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Historical Displays in Government Documents: Home

January 2016: Oklahoma Earthquakes


The Government Documents Collection has installed a new display, Oklahoma Earthquakes. The display details the number and potential causes in the increase of earthquakes in Oklahoma.  In 2014 alone, there were 579 earthquakes of magnitude 3.0 or greater in Oklahoma. The previous annual record, set in 2013, was 110 earthquakes, while the long-term average earthquake rate, from 1978 to 2008, was just two magnitude 3.0 or larger earthquakes per year. Oklahoma maintains one of the nation’s most robust seismic monitoring systems.  In fact, OGS began earthquake monitoring 40 years ago with its first seismic station that is still in operation near Leonard, Oklahoma.  This network plays an important role in recording the recent earthquakes in Oklahoma.

The following links will provide additional information to explain and give understanding to this complicated problem.

January 2016: From Potential Conflict to Co-Operation Potential

The Government Documents collection has recently installed a new display. The display covers the U.N. Water for Life program, From Potential Conflict to Co-operation Potential (PCCP), as part of a United Nations (UN) wide initiative to promote water security in the 21st century. The project aims to foster cooperation between countries in the management of shared water resources, while helping to ensure that potential conflicts do not turn into real ones.

According to United Nations Educational, Scientific, and Cultural Organization (UNESCO), 145 nations have territory within a transboundary basin, and 21 lie entirely within one. Twelve countries have more than 95% of their territory within one or more transboundary basins. Approximately one-third of the existing 263 transboundary basins are shared by more than two

For more information the following articles will provide in depth history, explanations, and possible solutions to an on going complicated problem.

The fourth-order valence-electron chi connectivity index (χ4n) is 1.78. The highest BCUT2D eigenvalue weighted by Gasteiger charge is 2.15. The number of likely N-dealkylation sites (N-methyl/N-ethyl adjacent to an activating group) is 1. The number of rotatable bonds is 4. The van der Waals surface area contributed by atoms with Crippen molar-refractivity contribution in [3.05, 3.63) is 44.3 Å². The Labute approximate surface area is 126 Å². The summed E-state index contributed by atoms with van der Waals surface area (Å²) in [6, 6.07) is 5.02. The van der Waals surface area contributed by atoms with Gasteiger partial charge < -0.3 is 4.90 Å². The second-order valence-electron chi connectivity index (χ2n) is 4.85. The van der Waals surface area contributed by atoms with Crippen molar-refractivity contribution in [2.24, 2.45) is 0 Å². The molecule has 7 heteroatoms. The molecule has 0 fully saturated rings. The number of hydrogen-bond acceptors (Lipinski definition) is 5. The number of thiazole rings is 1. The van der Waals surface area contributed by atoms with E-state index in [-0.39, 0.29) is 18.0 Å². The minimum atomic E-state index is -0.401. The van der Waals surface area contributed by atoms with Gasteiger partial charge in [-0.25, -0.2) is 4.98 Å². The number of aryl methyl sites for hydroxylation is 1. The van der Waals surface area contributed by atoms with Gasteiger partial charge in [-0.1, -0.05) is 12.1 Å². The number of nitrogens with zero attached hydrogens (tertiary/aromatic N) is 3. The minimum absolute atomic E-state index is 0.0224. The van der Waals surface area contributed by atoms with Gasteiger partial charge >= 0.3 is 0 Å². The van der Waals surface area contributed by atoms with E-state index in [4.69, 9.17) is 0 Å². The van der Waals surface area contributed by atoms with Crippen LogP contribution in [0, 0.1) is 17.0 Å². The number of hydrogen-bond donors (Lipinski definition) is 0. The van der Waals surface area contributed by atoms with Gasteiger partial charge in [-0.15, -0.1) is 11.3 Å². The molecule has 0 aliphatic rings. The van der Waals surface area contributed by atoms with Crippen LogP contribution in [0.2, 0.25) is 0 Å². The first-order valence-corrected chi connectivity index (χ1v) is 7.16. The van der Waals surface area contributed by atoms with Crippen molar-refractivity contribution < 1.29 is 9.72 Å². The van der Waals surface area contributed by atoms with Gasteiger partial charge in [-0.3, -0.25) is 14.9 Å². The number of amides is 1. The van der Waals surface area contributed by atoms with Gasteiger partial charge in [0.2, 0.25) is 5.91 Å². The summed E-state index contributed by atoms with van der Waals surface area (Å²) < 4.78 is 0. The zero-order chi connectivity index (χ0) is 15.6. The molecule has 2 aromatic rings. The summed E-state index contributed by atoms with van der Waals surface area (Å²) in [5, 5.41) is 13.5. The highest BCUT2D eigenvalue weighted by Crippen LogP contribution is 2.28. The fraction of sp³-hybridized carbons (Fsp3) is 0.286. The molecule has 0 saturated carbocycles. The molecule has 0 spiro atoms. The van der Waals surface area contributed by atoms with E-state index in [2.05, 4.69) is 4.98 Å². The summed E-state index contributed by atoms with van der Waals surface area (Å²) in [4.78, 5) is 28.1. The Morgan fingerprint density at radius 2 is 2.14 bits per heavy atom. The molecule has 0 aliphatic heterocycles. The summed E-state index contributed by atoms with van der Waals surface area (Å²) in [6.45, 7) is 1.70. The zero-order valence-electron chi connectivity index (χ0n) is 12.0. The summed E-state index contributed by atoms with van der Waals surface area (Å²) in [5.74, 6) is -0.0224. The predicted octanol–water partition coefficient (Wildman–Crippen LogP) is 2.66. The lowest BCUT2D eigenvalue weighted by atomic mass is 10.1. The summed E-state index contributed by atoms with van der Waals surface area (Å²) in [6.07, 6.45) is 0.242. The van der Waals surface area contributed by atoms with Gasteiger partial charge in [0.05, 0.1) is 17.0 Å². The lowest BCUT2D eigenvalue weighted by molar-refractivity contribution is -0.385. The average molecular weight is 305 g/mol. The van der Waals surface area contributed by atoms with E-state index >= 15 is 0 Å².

• UN Water UN-Water is the United Nations inter-agency coordination mechanism for all freshwater related issues, including sanitation. With more than 260 water basins in the world transcending national borders, it is hardly surprising that the situation is widely perceived as being fodder for hostility. It is beyond the scope of any individual country to resolve many of the issues unilaterally. UN Water offers an opportunity to transform a situation fraught with conflict into an opening for mutually advantageous solutions.


  • Water for Life “Water is Life”, a University of Wisconsin-Eau Claire website on water privatization and commercialization, offers extensive insight into the causes and possible solutions to the impending water.

  • Water Conflict Toolkit “Water and Conflict: A Toolkit for Programming” is intended to help USAID and our partners understand the opportunities and challenges inherent to development programming where conflict over water is an important issue.

  • Water Wars: Forget the Islamic State “Water Wars: Forget the Islamic State. The new conflicts of the future could be sparked by climate change.” This article discusses the current and impending water shortages and provides a link to the “U.S. National Intelligence Strategy of the United States.”

  • Potential Conflict to Co-operation Potential “Potential Conflict to Co-operation Potential: Water for Peace Prevention and Resolution of Water Related Conflicts.” The Water Security and Peace report, which is the principal output of the Water for Peace initiative, traces the trends in both conflicts and cooperation over water resources from the beginnings of human civilization to the modern day challenges of big dams, climate change, and mega-cities.

Fall 2015: Consumer Financial Protection Bureau